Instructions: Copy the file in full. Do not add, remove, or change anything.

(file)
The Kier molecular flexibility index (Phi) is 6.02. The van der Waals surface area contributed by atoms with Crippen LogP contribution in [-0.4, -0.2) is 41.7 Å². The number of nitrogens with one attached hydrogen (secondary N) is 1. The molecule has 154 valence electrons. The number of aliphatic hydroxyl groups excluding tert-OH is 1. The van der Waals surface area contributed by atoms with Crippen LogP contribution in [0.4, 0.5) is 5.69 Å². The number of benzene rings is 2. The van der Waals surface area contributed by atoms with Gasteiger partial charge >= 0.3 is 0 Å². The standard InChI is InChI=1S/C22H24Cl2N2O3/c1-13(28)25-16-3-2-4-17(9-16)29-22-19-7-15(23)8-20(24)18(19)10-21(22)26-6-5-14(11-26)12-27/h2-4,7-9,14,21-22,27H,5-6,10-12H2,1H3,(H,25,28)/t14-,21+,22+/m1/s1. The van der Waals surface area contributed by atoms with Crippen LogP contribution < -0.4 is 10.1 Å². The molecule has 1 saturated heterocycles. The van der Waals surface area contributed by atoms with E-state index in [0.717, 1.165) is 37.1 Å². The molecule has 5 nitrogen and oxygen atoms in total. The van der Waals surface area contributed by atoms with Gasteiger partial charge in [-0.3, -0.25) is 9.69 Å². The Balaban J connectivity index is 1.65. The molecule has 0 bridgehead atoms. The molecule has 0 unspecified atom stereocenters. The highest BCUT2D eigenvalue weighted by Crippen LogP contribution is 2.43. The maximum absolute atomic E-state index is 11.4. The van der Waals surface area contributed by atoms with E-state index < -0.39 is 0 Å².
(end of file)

The Kier molecular flexibility index (Phi) is 6.02. The van der Waals surface area contributed by atoms with Crippen LogP contribution in [-0.4, -0.2) is 41.7 Å². The number of nitrogens with one attached hydrogen (secondary N) is 1. The molecule has 154 valence electrons. The number of aliphatic hydroxyl groups excluding tert-OH is 1. The van der Waals surface area contributed by atoms with Crippen LogP contribution in [0.4, 0.5) is 5.69 Å². The number of benzene rings is 2. The van der Waals surface area contributed by atoms with Gasteiger partial charge >= 0.3 is 0 Å². The standard InChI is InChI=1S/C22H24Cl2N2O3/c1-13(28)25-16-3-2-4-17(9-16)29-22-19-7-15(23)8-20(24)18(19)10-21(22)26-6-5-14(11-26)12-27/h2-4,7-9,14,21-22,27H,5-6,10-12H2,1H3,(H,25,28)/t14-,21+,22+/m1/s1. The van der Waals surface area contributed by atoms with Crippen LogP contribution < -0.4 is 10.1 Å². The molecule has 1 saturated heterocycles. The van der Waals surface area contributed by atoms with E-state index in [0.717, 1.165) is 37.1 Å². The molecule has 5 nitrogen and oxygen atoms in total. The van der Waals surface area contributed by atoms with Gasteiger partial charge in [-0.3, -0.25) is 9.69 Å². The Balaban J connectivity index is 1.65. The molecule has 0 bridgehead atoms. The molecule has 0 unspecified atom stereocenters. The highest BCUT2D eigenvalue weighted by Crippen LogP contribution is 2.43. The maximum absolute atomic E-state index is 11.4. The van der Waals surface area contributed by atoms with E-state index < -0.39 is 0 Å².